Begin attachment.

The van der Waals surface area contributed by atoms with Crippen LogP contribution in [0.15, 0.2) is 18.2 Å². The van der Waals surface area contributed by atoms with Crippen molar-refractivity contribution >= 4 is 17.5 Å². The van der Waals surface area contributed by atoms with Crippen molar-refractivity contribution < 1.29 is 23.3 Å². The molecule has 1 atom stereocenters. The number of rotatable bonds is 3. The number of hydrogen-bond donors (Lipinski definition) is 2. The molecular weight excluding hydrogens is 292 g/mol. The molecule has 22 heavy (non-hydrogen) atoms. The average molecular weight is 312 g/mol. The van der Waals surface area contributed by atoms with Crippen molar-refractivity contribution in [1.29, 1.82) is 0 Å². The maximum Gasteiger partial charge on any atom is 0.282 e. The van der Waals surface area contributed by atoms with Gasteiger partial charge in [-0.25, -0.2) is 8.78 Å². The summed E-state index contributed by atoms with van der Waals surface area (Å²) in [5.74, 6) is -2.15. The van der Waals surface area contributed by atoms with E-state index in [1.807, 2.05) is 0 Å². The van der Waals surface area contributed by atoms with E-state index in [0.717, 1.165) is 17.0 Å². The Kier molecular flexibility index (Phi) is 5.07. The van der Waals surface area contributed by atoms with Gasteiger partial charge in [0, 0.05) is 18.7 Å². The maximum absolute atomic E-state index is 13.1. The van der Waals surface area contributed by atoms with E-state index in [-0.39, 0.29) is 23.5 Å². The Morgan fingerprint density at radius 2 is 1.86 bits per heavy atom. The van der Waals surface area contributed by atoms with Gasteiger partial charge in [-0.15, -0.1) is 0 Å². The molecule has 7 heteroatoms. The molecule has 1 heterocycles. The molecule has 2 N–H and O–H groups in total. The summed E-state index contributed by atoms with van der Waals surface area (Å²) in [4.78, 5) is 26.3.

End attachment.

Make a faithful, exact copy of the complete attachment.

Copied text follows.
The van der Waals surface area contributed by atoms with Crippen LogP contribution in [0.15, 0.2) is 18.2 Å². The van der Waals surface area contributed by atoms with Crippen molar-refractivity contribution >= 4 is 17.5 Å². The van der Waals surface area contributed by atoms with Crippen molar-refractivity contribution < 1.29 is 23.3 Å². The molecule has 1 atom stereocenters. The number of rotatable bonds is 3. The number of hydrogen-bond donors (Lipinski definition) is 2. The molecular weight excluding hydrogens is 292 g/mol. The molecule has 22 heavy (non-hydrogen) atoms. The average molecular weight is 312 g/mol. The van der Waals surface area contributed by atoms with Crippen molar-refractivity contribution in [1.29, 1.82) is 0 Å². The maximum Gasteiger partial charge on any atom is 0.282 e. The van der Waals surface area contributed by atoms with Gasteiger partial charge in [-0.25, -0.2) is 8.78 Å². The summed E-state index contributed by atoms with van der Waals surface area (Å²) in [5.74, 6) is -2.15. The van der Waals surface area contributed by atoms with E-state index in [1.807, 2.05) is 0 Å². The van der Waals surface area contributed by atoms with E-state index in [0.717, 1.165) is 17.0 Å². The Kier molecular flexibility index (Phi) is 5.07. The van der Waals surface area contributed by atoms with Gasteiger partial charge in [0, 0.05) is 18.7 Å². The maximum absolute atomic E-state index is 13.1. The van der Waals surface area contributed by atoms with E-state index in [-0.39, 0.29) is 23.5 Å². The Morgan fingerprint density at radius 2 is 1.86 bits per heavy atom. The van der Waals surface area contributed by atoms with Gasteiger partial charge in [-0.15, -0.1) is 0 Å². The molecule has 7 heteroatoms. The molecule has 1 heterocycles. The molecule has 2 N–H and O–H groups in total. The summed E-state index contributed by atoms with van der Waals surface area (Å²) in [4.78, 5) is 26.3.